In 1910: The Oily Dreams Died at Tunitas

Story from John Vonderlin

Email John ([email protected])


Hi June,
   I was initially thwarted in my research into finding some sort of resolution of the accusations of flimflammery-scammery involving the High Gravity United oil company’s “oil field” at Tunitas in 1910. The main problem was just that, the present digitization of newspapers on the Library of Congress site is only from 1880 to 1910. A search of the San Francisco newspapers revealed no more stories about these accusations. By luck, as usual, I stumbled on an Imperial Valley Press (El Centro) issue from July 1910, that had good coverage of the matter. Probably because oil was becoming big business in the Southland as one rich strike after another was made.
   Tunitas, the End of the Line, for Dreams, Careers, and Grand Enterprises Enjoy. John
State   Mining   Bureau   Commences   War
On   Promoteers   of   Swindles.
The   investigation   which   was   com-
menced   a   short   time   ago   by   the   Cali-
fornia   State   Mining   Bureau   in   regard
‘to   fake   oil   companies   operating   in
this   state   has   been   partly   concluded,
and   the   evidence   of   the   illegitimate
nature   of   their   operations   has   been
placed   in   the   hands   of   State   Mineral – 
ogist   Lewis   E.   Aubury   by   special   Field
Assistant   appointed   by   him.
*In   order   to   protect   the   public   from
these   sharks,   the   Mining   Bureau   will
from   time   to   time   furnish   a   plain
.statement   of   facts   which   have   been
-collected   regarding   their   operations.
State   Mineralogist   Aubury.has   taken
a   firm   stand   regarding   this   class   of
operators,   and   is   receiving   the   united
support   of   the legitimate   oil   opera – 
tors.   Concerning   this   matter,   he   says,
“We   are   determined   that   Investors   in
California   mines   and   oil   wells   shall
   “be   protected   from   the   parasites   which
attach   themselves   to   the   Industry.
With   this   end   in   view,   we   propose   to
give   the   “fakers”   all   the   publicity
possible,   and   to   co-operate   with   per – 
sons   who   have   purchased   stock   in
these   companies,   and   to   punish   the
Mr.   Aubury   wishes   to   remind   the
purchaser   of   stock   in   these   fake   corn-
panies   that   he   will   not   permit   the
‘State   ‘Mining   Bureau   to   be   made   a
collection   agency—after   they   become
aware   that   they   have   been   “fleeced.”
The   average,   person   who   has   been
duped   is   interested   In   only   one   phase
of   the   question—the   return   of   his
money—not   in   criminal   prosecution   of
the   faker.
“There   Is   not   one   chance   in   a   mil – 
lion,”   said   Aubury,  “of   recovering   a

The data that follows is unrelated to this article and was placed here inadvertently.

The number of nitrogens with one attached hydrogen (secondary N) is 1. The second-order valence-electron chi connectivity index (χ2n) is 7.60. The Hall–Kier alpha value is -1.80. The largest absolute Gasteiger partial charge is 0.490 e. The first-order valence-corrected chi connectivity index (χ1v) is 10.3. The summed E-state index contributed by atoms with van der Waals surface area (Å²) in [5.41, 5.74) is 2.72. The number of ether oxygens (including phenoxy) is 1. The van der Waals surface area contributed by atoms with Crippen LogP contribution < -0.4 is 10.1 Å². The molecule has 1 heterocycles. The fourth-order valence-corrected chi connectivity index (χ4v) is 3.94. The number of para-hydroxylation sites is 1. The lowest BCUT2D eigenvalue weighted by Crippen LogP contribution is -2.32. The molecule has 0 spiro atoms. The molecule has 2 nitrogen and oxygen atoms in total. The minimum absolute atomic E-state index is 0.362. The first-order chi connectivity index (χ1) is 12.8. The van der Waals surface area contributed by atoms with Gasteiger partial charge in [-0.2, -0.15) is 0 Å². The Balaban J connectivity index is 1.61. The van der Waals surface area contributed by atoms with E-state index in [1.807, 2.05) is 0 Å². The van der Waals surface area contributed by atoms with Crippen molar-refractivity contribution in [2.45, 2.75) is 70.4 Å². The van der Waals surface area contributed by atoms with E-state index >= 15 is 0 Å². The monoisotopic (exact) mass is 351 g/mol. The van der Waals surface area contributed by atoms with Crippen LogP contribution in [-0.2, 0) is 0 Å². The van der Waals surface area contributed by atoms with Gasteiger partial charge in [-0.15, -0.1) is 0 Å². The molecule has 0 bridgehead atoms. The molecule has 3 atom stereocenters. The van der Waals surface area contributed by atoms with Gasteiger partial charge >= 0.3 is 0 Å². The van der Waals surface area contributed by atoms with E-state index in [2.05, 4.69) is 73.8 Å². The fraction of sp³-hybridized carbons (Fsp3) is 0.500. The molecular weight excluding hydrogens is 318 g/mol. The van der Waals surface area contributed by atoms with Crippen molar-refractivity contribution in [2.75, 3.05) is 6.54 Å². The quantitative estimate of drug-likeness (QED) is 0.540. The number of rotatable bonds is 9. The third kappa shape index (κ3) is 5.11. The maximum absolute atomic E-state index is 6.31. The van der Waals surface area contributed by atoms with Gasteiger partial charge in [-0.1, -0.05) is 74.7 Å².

cent   from   these   fakers,   and   there   Is
only   the   satisfaction   of   placing   them
behind   the   bars,   but   this   course   re – 
main’s   for;   the   person   who   has   been
swindled,   and   is   one   which   Is   hardly
ever   adopted.”
Among   the   first   of   these   operators
to   whom   attention   is   called   by   the
Mining   Bureau   Is   J.   E.   Kerr,   of   the
Monadonock   Building,   San   Francisco.
Kerr   has   associated   with   him   H.   H.
Davis,   an   attorney.   Among   other   as – 
sociates   are   M.   M.   Davis,   H.   M.   Davis,
T.   C.   Trldel   and   A.   M.   Trldel.
The   first   of   the   Kerr   promotions
were   the   Illinois   Oil   Bond   Co.,   Chica – 
go,   capital   two   millions,   the   Paxton
Gold   Bond   Oil   Co.,   Paxton,   Illinois,
capital   half   a   million,   and   the   Wiscon – 
sin   Gold   Bond   Oil   Co.,   capital   one   mil – 
lion.   These   were   Arizona   corpora – 
tions,   and   advertised   as   non-assessa – 
ble,   though   It   Is   well   known   that   in
California   any   corporation,   foreign   or
domestic,   may   be   assessed,   and   as   a
matter   of   fact   those,   as   well   as   the
later   corporations,   were   assessed
out   of   existence.   The   Gold   Bond
part   of   the   name   refers   to   3   per   cent,
thirty   year   guarantee   bonds   which
were   offered   to   stockholders,   but
wheteher   any   of   these   bonds   were
called   for,   and   if   so   what   has   become
of   them,   cannot   be   determined.   One
of   the   companies   supposed   to   issue
these   bonds   cannot   now   be   located,
the   other   refuses   any   information.
In   addition   to   the   oil   companies,
Kerr   has   at   various   times   floated   sev – 
eral   mining   companies,   operating   in
Oregon,   Nevada   and   California,   as
well   as   a   couple   of   colonization
schemes.   He   is   now   actively   promo – 
ting   the   High   Gravity   United   Oil   Co.,
with   a   capital   of   two   millions,   and   a
lease   of   600   acres   in   San   Mateo
County,   not   far   from   the   site   of   the
old   operations.   The   old   lease   has
been   stripped   and   the portable   prop – 
erty   of   the   old   companies   taken   over
to   the   new   lease,   where   a   hole   has
been   sunk   almost   400   feet   in   the   last
eight   months.   This   new   company   is
advertising   royalties   from   four   pro – 
ducing   wells,   which   the   mining   bureau
has   found   to   be   humbugs.   Full   in – 
formation   of   Kerr’s   operations   may   be
obtained   from   the   bureau.   .
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